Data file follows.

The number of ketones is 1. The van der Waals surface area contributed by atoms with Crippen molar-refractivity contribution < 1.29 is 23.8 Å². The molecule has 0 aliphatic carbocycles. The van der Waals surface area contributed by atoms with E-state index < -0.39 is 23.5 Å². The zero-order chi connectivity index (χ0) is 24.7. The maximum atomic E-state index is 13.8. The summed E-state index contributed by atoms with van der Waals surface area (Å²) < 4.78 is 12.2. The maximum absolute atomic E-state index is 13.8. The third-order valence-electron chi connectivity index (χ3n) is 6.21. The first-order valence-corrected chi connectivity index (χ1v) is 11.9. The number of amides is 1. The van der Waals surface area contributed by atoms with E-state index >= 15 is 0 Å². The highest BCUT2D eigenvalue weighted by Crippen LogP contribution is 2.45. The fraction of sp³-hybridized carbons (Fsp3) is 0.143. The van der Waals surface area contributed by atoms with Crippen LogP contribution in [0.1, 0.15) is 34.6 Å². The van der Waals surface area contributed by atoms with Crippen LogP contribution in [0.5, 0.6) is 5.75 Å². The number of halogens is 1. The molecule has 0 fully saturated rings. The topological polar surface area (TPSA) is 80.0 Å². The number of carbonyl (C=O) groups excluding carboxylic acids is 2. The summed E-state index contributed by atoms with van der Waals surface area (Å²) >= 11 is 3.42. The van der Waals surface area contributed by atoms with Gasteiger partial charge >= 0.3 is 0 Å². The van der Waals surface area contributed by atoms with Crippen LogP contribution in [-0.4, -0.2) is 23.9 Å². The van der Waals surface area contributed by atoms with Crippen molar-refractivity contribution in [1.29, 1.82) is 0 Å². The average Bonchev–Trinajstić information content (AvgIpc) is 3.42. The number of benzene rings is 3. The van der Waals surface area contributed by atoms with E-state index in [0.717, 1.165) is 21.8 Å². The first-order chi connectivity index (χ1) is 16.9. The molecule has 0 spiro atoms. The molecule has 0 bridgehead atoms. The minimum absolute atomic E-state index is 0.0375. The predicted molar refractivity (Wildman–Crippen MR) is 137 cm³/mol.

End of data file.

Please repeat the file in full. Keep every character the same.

The number of ketones is 1. The van der Waals surface area contributed by atoms with Crippen molar-refractivity contribution < 1.29 is 23.8 Å². The molecule has 0 aliphatic carbocycles. The van der Waals surface area contributed by atoms with E-state index < -0.39 is 23.5 Å². The zero-order chi connectivity index (χ0) is 24.7. The maximum atomic E-state index is 13.8. The summed E-state index contributed by atoms with van der Waals surface area (Å²) < 4.78 is 12.2. The maximum absolute atomic E-state index is 13.8. The third-order valence-electron chi connectivity index (χ3n) is 6.21. The first-order valence-corrected chi connectivity index (χ1v) is 11.9. The number of amides is 1. The van der Waals surface area contributed by atoms with E-state index >= 15 is 0 Å². The highest BCUT2D eigenvalue weighted by Crippen LogP contribution is 2.45. The fraction of sp³-hybridized carbons (Fsp3) is 0.143. The van der Waals surface area contributed by atoms with Crippen LogP contribution in [0.1, 0.15) is 34.6 Å². The van der Waals surface area contributed by atoms with Crippen LogP contribution in [0.5, 0.6) is 5.75 Å². The number of halogens is 1. The molecule has 0 fully saturated rings. The topological polar surface area (TPSA) is 80.0 Å². The number of carbonyl (C=O) groups excluding carboxylic acids is 2. The summed E-state index contributed by atoms with van der Waals surface area (Å²) >= 11 is 3.42. The van der Waals surface area contributed by atoms with Gasteiger partial charge >= 0.3 is 0 Å². The van der Waals surface area contributed by atoms with Crippen LogP contribution in [-0.4, -0.2) is 23.9 Å². The van der Waals surface area contributed by atoms with Crippen molar-refractivity contribution in [1.29, 1.82) is 0 Å². The average Bonchev–Trinajstić information content (AvgIpc) is 3.42. The number of benzene rings is 3. The van der Waals surface area contributed by atoms with E-state index in [0.717, 1.165) is 21.8 Å². The first-order chi connectivity index (χ1) is 16.9. The molecule has 0 spiro atoms. The molecule has 0 bridgehead atoms. The minimum absolute atomic E-state index is 0.0375. The predicted molar refractivity (Wildman–Crippen MR) is 137 cm³/mol.